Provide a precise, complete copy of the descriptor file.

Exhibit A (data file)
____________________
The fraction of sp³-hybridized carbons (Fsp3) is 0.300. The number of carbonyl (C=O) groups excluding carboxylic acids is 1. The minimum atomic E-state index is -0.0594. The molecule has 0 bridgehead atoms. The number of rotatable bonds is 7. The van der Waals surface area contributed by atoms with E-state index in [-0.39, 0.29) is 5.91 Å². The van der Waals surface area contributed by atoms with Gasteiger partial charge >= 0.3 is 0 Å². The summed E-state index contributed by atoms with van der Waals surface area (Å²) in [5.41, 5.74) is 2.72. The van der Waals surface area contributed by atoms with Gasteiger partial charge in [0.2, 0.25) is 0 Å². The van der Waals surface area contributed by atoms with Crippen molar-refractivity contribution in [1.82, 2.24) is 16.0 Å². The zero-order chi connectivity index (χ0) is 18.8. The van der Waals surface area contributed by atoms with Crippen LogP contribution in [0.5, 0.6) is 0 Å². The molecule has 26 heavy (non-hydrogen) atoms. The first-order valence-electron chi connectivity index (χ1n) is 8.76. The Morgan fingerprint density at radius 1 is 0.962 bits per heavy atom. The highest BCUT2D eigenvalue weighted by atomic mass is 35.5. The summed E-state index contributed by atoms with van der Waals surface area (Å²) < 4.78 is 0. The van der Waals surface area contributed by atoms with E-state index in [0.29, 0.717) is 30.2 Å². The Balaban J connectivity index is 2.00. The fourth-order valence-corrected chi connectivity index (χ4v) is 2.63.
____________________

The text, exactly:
The fraction of sp³-hybridized carbons (Fsp3) is 0.300. The number of carbonyl (C=O) groups excluding carboxylic acids is 1. The minimum atomic E-state index is -0.0594. The molecule has 0 bridgehead atoms. The number of rotatable bonds is 7. The van der Waals surface area contributed by atoms with E-state index in [-0.39, 0.29) is 5.91 Å². The van der Waals surface area contributed by atoms with Gasteiger partial charge >= 0.3 is 0 Å². The summed E-state index contributed by atoms with van der Waals surface area (Å²) in [5.41, 5.74) is 2.72. The van der Waals surface area contributed by atoms with Gasteiger partial charge in [0.2, 0.25) is 0 Å². The van der Waals surface area contributed by atoms with Crippen molar-refractivity contribution in [1.82, 2.24) is 16.0 Å². The zero-order chi connectivity index (χ0) is 18.8. The van der Waals surface area contributed by atoms with Crippen LogP contribution in [0.5, 0.6) is 0 Å². The molecule has 26 heavy (non-hydrogen) atoms. The first-order valence-electron chi connectivity index (χ1n) is 8.76. The Morgan fingerprint density at radius 1 is 0.962 bits per heavy atom. The highest BCUT2D eigenvalue weighted by atomic mass is 35.5. The summed E-state index contributed by atoms with van der Waals surface area (Å²) < 4.78 is 0. The van der Waals surface area contributed by atoms with E-state index in [0.29, 0.717) is 30.2 Å². The Balaban J connectivity index is 2.00. The fourth-order valence-corrected chi connectivity index (χ4v) is 2.63.